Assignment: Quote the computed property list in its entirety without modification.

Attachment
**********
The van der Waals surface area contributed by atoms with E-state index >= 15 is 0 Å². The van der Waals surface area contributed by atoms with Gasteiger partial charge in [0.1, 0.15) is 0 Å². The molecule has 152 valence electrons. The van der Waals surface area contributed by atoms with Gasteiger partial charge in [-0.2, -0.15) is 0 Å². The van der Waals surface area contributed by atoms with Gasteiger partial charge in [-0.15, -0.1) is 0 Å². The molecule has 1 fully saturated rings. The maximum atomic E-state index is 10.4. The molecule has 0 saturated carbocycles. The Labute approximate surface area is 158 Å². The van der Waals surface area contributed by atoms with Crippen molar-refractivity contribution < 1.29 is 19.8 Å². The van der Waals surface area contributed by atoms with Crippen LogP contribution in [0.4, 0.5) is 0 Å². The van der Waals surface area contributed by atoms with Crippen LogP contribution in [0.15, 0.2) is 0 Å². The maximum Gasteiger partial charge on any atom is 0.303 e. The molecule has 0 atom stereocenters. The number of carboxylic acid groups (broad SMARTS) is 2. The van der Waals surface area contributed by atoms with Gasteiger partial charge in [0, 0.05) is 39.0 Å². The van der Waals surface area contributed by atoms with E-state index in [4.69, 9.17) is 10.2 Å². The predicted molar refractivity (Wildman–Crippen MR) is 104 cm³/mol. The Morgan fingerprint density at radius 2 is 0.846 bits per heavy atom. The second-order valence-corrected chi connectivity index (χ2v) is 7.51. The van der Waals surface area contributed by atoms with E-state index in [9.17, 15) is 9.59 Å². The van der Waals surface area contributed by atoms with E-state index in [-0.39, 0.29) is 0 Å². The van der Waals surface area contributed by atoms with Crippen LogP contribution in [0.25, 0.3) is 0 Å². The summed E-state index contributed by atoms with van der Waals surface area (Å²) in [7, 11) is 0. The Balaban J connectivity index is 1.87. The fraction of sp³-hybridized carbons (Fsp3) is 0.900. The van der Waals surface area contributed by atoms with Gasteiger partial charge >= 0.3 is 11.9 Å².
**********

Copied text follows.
The van der Waals surface area contributed by atoms with E-state index >= 15 is 0 Å². The van der Waals surface area contributed by atoms with Gasteiger partial charge in [0.1, 0.15) is 0 Å². The molecule has 152 valence electrons. The van der Waals surface area contributed by atoms with Gasteiger partial charge in [-0.2, -0.15) is 0 Å². The van der Waals surface area contributed by atoms with Gasteiger partial charge in [-0.15, -0.1) is 0 Å². The molecule has 1 fully saturated rings. The maximum atomic E-state index is 10.4. The molecule has 0 saturated carbocycles. The Labute approximate surface area is 158 Å². The van der Waals surface area contributed by atoms with Crippen molar-refractivity contribution < 1.29 is 19.8 Å². The van der Waals surface area contributed by atoms with Crippen LogP contribution in [0.4, 0.5) is 0 Å². The van der Waals surface area contributed by atoms with Crippen LogP contribution in [0.15, 0.2) is 0 Å². The maximum Gasteiger partial charge on any atom is 0.303 e. The molecule has 0 atom stereocenters. The number of carboxylic acid groups (broad SMARTS) is 2. The van der Waals surface area contributed by atoms with Gasteiger partial charge in [0, 0.05) is 39.0 Å². The van der Waals surface area contributed by atoms with E-state index in [4.69, 9.17) is 10.2 Å². The predicted molar refractivity (Wildman–Crippen MR) is 104 cm³/mol. The Morgan fingerprint density at radius 2 is 0.846 bits per heavy atom. The second-order valence-corrected chi connectivity index (χ2v) is 7.51. The van der Waals surface area contributed by atoms with E-state index in [9.17, 15) is 9.59 Å². The van der Waals surface area contributed by atoms with E-state index in [-0.39, 0.29) is 0 Å². The van der Waals surface area contributed by atoms with Crippen LogP contribution in [0.25, 0.3) is 0 Å². The summed E-state index contributed by atoms with van der Waals surface area (Å²) in [7, 11) is 0. The Balaban J connectivity index is 1.87. The fraction of sp³-hybridized carbons (Fsp3) is 0.900. The van der Waals surface area contributed by atoms with Gasteiger partial charge >= 0.3 is 11.9 Å².